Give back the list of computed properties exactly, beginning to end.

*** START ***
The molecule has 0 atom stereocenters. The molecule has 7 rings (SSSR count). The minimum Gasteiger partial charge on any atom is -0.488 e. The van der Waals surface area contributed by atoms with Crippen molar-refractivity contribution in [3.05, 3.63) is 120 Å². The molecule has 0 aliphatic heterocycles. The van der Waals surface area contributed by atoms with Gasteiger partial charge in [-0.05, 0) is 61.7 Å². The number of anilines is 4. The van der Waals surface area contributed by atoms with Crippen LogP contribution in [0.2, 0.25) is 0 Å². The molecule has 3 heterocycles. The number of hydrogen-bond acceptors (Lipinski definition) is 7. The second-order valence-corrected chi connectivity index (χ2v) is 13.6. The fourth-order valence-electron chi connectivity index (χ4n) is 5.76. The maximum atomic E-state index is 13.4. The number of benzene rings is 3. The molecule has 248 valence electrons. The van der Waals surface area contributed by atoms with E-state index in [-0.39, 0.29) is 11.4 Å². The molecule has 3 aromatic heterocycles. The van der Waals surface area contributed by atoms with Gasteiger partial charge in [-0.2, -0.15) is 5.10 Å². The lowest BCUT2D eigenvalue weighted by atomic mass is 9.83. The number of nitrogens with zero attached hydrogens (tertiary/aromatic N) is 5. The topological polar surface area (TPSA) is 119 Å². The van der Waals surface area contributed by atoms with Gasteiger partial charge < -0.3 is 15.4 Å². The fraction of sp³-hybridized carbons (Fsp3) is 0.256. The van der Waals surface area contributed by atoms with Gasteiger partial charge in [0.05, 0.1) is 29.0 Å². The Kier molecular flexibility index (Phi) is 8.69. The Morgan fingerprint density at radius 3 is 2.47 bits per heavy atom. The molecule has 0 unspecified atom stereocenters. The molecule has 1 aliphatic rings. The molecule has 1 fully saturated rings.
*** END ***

The molecule has 0 atom stereocenters. The molecule has 7 rings (SSSR count). The minimum Gasteiger partial charge on any atom is -0.488 e. The van der Waals surface area contributed by atoms with Crippen molar-refractivity contribution in [3.05, 3.63) is 120 Å². The molecule has 0 aliphatic heterocycles. The van der Waals surface area contributed by atoms with Gasteiger partial charge in [-0.05, 0) is 61.7 Å². The number of anilines is 4. The van der Waals surface area contributed by atoms with Crippen LogP contribution in [0.2, 0.25) is 0 Å². The molecule has 3 heterocycles. The number of hydrogen-bond acceptors (Lipinski definition) is 7. The second-order valence-corrected chi connectivity index (χ2v) is 13.6. The fourth-order valence-electron chi connectivity index (χ4n) is 5.76. The maximum atomic E-state index is 13.4. The number of benzene rings is 3. The molecule has 248 valence electrons. The van der Waals surface area contributed by atoms with E-state index in [-0.39, 0.29) is 11.4 Å². The molecule has 3 aromatic heterocycles. The van der Waals surface area contributed by atoms with Gasteiger partial charge in [-0.2, -0.15) is 5.10 Å². The lowest BCUT2D eigenvalue weighted by atomic mass is 9.83. The number of nitrogens with zero attached hydrogens (tertiary/aromatic N) is 5. The topological polar surface area (TPSA) is 119 Å². The van der Waals surface area contributed by atoms with Gasteiger partial charge < -0.3 is 15.4 Å². The fraction of sp³-hybridized carbons (Fsp3) is 0.256. The van der Waals surface area contributed by atoms with Gasteiger partial charge in [0.05, 0.1) is 29.0 Å². The Kier molecular flexibility index (Phi) is 8.69. The Morgan fingerprint density at radius 3 is 2.47 bits per heavy atom. The molecule has 0 unspecified atom stereocenters. The molecule has 1 aliphatic rings. The molecule has 1 fully saturated rings.